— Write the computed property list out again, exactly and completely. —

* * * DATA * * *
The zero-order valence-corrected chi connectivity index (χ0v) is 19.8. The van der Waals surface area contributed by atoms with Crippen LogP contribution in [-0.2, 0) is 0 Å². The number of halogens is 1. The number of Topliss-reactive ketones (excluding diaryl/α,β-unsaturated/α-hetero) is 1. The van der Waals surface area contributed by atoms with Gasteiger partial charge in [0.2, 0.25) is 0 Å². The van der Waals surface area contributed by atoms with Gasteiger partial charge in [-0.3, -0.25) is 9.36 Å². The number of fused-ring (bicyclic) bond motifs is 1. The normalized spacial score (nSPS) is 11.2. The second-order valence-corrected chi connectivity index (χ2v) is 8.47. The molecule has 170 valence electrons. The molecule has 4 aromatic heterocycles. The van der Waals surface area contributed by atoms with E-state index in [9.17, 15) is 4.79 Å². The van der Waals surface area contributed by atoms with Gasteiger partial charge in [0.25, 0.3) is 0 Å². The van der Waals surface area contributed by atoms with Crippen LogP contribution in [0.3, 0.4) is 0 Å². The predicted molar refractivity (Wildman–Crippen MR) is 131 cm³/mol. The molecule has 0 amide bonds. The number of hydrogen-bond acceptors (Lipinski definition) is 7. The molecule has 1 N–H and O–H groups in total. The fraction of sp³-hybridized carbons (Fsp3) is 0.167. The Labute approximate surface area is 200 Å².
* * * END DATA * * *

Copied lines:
The zero-order valence-corrected chi connectivity index (χ0v) is 19.8. The van der Waals surface area contributed by atoms with Crippen LogP contribution in [-0.2, 0) is 0 Å². The number of halogens is 1. The number of Topliss-reactive ketones (excluding diaryl/α,β-unsaturated/α-hetero) is 1. The van der Waals surface area contributed by atoms with Gasteiger partial charge in [0.2, 0.25) is 0 Å². The van der Waals surface area contributed by atoms with Gasteiger partial charge in [-0.3, -0.25) is 9.36 Å². The number of fused-ring (bicyclic) bond motifs is 1. The normalized spacial score (nSPS) is 11.2. The second-order valence-corrected chi connectivity index (χ2v) is 8.47. The molecule has 170 valence electrons. The molecule has 4 aromatic heterocycles. The van der Waals surface area contributed by atoms with E-state index in [9.17, 15) is 4.79 Å². The van der Waals surface area contributed by atoms with Gasteiger partial charge in [0.25, 0.3) is 0 Å². The van der Waals surface area contributed by atoms with Crippen LogP contribution in [0.3, 0.4) is 0 Å². The predicted molar refractivity (Wildman–Crippen MR) is 131 cm³/mol. The molecule has 0 amide bonds. The number of hydrogen-bond acceptors (Lipinski definition) is 7. The molecule has 1 N–H and O–H groups in total. The fraction of sp³-hybridized carbons (Fsp3) is 0.167. The Labute approximate surface area is 200 Å².